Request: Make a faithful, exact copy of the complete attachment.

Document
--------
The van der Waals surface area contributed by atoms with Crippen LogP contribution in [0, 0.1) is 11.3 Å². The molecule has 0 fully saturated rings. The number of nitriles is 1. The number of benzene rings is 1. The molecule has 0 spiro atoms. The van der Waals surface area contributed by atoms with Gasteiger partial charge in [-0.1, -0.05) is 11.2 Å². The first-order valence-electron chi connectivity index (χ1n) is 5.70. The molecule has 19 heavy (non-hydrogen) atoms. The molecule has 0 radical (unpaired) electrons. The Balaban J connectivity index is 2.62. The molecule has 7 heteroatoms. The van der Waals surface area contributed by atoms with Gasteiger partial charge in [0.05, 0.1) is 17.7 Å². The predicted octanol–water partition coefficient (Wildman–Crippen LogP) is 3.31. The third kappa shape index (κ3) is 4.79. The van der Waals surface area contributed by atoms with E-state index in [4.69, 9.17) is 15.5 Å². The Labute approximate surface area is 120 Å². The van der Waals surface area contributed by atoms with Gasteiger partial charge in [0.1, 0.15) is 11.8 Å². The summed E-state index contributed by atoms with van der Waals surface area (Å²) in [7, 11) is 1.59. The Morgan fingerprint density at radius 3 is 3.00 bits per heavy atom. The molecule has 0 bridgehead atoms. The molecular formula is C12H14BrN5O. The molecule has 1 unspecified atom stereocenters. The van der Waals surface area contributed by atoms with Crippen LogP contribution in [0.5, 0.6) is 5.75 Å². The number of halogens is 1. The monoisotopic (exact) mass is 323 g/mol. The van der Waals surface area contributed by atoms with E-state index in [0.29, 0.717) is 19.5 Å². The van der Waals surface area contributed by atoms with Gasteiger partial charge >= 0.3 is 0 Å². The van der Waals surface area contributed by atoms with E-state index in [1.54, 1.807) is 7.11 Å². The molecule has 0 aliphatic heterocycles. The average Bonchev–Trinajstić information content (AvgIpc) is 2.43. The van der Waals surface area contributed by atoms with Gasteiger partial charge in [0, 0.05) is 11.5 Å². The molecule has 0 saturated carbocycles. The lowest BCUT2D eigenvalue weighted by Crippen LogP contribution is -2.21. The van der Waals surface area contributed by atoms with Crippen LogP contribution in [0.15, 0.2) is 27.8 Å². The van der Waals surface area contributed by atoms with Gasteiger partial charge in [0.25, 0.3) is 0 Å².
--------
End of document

The van der Waals surface area contributed by atoms with Crippen LogP contribution in [0, 0.1) is 11.3 Å². The molecule has 0 fully saturated rings. The number of nitriles is 1. The number of benzene rings is 1. The molecule has 0 spiro atoms. The van der Waals surface area contributed by atoms with Gasteiger partial charge in [-0.1, -0.05) is 11.2 Å². The first-order valence-electron chi connectivity index (χ1n) is 5.70. The molecule has 19 heavy (non-hydrogen) atoms. The molecule has 0 radical (unpaired) electrons. The Balaban J connectivity index is 2.62. The molecule has 7 heteroatoms. The van der Waals surface area contributed by atoms with Gasteiger partial charge in [0.05, 0.1) is 17.7 Å². The predicted octanol–water partition coefficient (Wildman–Crippen LogP) is 3.31. The third kappa shape index (κ3) is 4.79. The van der Waals surface area contributed by atoms with E-state index in [4.69, 9.17) is 15.5 Å². The Labute approximate surface area is 120 Å². The van der Waals surface area contributed by atoms with Gasteiger partial charge in [0.1, 0.15) is 11.8 Å². The summed E-state index contributed by atoms with van der Waals surface area (Å²) in [7, 11) is 1.59. The Morgan fingerprint density at radius 3 is 3.00 bits per heavy atom. The molecule has 0 bridgehead atoms. The molecular formula is C12H14BrN5O. The molecule has 1 unspecified atom stereocenters. The van der Waals surface area contributed by atoms with Crippen LogP contribution in [0.5, 0.6) is 5.75 Å². The number of halogens is 1. The monoisotopic (exact) mass is 323 g/mol. The van der Waals surface area contributed by atoms with E-state index in [0.29, 0.717) is 19.5 Å². The van der Waals surface area contributed by atoms with Gasteiger partial charge >= 0.3 is 0 Å². The van der Waals surface area contributed by atoms with E-state index in [1.54, 1.807) is 7.11 Å². The molecule has 0 aliphatic heterocycles. The average Bonchev–Trinajstić information content (AvgIpc) is 2.43. The van der Waals surface area contributed by atoms with Gasteiger partial charge in [0, 0.05) is 11.5 Å². The molecule has 0 saturated carbocycles. The lowest BCUT2D eigenvalue weighted by Crippen LogP contribution is -2.21. The van der Waals surface area contributed by atoms with Crippen LogP contribution in [0.15, 0.2) is 27.8 Å². The van der Waals surface area contributed by atoms with Gasteiger partial charge in [0.25, 0.3) is 0 Å².